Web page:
Anaheim City Attorney Robert Fabela said the Disneyland Resort is exempt from a “living wage” initiative on the November general election ballot, known as Measure L, because the company isn’t receiving a tax rebate, according to his report.
If adopted by Anaheim voters, the ballot initiative would set the minimum wage for employees of Anaheim Resort businesses that receive city tax rebates at $15 an hour.
Fabela, in the report to the City Council for Tuesday’s meeting, said although Disney is reimbursed for its payments from 1997 bonds which helped finance a parking garage, “the reimbursement is not a refund of any taxes paid by Disney, and therefore would not amount to a ‘tax rebate’ under Measure L.”
In 1996, the city agreed to issue $510 million in bonds to finance the expansion of the Anaheim Convention Center and build the $108 million Mickey and Friends parking structure on city land. The parking garage is used by convention goers and Disneyland customers. After the 40-year bonds and the $1.1 billion in interest are paid off, Anaheim will transfer ownership of the garage to Disney.
Attorney Richard McCracken, who helped write the initiative, called the parking garage a “subsidy.”
“There’s no two ways of looking at it other than subsidy. Because the parking garage is built on city land and it was built entirely with tax money and Disney gets to operate and keep all the revenues from it and Disney has since (it opened)” McCracken said in a Sunday phone interview.
“You and I wish we could do the same — probably wish we could take all the taxes we pay and get them back from the city and get them in the form of home improvements,” McCracken said.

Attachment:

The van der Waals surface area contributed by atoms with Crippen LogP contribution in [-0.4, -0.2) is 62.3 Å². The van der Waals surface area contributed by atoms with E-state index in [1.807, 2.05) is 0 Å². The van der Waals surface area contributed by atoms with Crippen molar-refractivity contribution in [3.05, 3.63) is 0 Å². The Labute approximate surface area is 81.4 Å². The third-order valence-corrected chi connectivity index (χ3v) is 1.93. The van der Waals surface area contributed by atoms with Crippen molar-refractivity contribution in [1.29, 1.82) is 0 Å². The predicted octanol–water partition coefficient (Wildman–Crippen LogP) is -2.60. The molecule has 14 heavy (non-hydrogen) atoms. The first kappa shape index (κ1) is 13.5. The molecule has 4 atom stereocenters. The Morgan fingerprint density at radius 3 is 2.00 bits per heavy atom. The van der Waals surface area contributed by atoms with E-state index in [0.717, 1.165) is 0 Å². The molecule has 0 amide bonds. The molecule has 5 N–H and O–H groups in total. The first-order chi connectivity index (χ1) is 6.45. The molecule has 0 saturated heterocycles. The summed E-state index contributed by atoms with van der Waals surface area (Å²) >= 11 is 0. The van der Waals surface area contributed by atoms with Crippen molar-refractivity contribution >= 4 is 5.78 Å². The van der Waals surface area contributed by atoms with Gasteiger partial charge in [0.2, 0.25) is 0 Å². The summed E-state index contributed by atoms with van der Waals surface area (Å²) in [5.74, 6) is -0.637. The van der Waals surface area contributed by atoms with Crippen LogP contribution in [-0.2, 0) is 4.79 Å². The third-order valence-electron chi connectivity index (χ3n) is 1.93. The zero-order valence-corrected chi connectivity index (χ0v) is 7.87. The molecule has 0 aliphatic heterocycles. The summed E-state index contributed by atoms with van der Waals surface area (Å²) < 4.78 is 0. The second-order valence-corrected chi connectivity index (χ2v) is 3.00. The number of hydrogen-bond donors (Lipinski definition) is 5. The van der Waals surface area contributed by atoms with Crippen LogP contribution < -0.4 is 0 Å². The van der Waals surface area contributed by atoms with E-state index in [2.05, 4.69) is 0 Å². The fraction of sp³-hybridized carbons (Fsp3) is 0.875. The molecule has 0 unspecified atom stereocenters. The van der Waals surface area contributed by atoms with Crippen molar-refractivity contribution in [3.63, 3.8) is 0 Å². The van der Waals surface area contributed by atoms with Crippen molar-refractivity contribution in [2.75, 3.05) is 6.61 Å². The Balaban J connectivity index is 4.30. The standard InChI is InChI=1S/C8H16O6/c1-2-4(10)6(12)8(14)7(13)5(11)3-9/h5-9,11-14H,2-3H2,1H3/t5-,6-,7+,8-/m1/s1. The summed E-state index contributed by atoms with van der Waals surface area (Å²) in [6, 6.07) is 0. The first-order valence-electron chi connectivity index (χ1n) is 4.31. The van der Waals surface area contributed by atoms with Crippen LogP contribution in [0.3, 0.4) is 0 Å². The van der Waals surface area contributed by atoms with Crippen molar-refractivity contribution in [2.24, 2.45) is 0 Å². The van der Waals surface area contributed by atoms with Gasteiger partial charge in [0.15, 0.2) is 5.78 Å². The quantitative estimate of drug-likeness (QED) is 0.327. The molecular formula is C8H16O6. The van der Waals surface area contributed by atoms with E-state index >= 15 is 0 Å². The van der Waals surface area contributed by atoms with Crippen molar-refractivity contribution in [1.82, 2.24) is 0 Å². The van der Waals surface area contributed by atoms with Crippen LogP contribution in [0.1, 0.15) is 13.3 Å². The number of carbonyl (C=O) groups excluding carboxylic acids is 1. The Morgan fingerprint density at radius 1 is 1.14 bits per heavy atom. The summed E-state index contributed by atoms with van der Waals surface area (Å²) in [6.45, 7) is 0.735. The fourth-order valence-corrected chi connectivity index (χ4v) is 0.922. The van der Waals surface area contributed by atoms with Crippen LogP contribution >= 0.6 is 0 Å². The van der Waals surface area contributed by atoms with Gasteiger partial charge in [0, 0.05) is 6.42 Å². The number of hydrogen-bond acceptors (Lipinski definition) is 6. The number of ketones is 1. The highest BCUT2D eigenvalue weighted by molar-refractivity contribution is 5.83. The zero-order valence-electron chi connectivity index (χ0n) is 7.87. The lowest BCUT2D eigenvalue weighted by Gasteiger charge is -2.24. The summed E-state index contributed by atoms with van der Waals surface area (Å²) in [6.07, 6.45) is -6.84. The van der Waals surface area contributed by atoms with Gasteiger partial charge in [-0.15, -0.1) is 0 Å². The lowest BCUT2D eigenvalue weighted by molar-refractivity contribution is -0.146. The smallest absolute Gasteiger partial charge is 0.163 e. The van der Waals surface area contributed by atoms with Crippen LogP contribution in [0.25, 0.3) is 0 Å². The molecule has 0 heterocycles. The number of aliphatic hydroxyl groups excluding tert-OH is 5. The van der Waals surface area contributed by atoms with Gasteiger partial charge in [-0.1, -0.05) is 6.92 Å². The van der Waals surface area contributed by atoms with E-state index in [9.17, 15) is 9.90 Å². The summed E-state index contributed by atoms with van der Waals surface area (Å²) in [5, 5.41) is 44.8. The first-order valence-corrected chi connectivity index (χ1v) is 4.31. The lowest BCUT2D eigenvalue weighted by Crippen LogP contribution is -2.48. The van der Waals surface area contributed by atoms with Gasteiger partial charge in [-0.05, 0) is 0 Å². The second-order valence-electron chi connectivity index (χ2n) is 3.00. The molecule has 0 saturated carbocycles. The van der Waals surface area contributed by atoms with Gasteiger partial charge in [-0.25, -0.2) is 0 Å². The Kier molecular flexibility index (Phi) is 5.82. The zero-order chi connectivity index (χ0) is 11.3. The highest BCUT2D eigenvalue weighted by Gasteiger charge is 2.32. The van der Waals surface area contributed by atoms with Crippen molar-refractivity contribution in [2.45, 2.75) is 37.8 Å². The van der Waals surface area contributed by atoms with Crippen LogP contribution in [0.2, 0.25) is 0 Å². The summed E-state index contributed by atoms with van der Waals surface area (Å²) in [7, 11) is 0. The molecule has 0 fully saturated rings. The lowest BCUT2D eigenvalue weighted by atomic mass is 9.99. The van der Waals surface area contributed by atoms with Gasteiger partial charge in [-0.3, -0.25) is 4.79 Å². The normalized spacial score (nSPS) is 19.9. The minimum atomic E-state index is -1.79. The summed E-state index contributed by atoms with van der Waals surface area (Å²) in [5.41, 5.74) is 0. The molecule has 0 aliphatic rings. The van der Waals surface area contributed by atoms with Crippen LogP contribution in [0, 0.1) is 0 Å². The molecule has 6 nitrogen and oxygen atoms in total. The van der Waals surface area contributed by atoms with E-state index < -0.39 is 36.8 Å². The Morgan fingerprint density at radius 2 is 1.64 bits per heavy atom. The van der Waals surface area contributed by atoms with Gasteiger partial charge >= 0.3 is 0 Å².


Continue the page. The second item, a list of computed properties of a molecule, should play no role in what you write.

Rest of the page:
But the city attorney wrote: “This reimbursement is not a refund of any taxes paid by Disney and, therefore would not amount to a ‘tax rebate’ under Measure L … Therefore it is the City Attorney’s opinion that Measure L would not apply to Disney by virtue of the Bond Transaction.”
McCracken, who currently represents UNITE HERE Local 11, a union representing hotel and hospitality industry workers, said: “We think he’s (Fabela) quite wrong about his opinion. He’s put in a quite unusual opinion. His opinion doesn’t mean anything more than someone you might stop and ask on the street who isn’t a lawyer … it’s up for the judges to decide who it applies to.” He added he expects litigation on the issue.
Anaheim spokesman Mike Lyster said in a phone interview Fabela consulted attorneys while writing his opinion.
“Including discussion with outside bond counsel … there was nothing in the 1996 agreement that would fall under the initiative that would clearly spell out tax rebates as the trigger for somebody to fall under the initiative,” Lyster said.
“Like I said, we know that folks out there on various sides of the issue will have thoughts on this and we will respect those,” Lyster said. “As with anything like this, the ultimate arbitrator could be a judge if there were to be litigation over it.”
McCracken said the bond repayment structure triggers the $15 minimum wage requirements in the ballot measure.
“So the repayment of those bonds is entirely derived from Disney’s tax payments. So Disney’s sales tax, (hotel tax) and its property tax, for the whole park, not just California Adventure, goes to pay for these bonds,” McCracken said. “So it’s not just that Disney got a subsidy, Disney got a massive subsidy.”
The minimum wage ordinance, which is sponsored by a coalition of labor unions representing hospitality and Disneyland workers, would require service industry businesses in the Anaheim Resort district employing at least 26 people and receiving tax rebates to pay workers an hourly minimum wage of $15 starting January 2019. The hourly wage would increase by one dollar every year until the hourly wage reaches $18 in 2022. After that, increases would be tied to cost of living increases.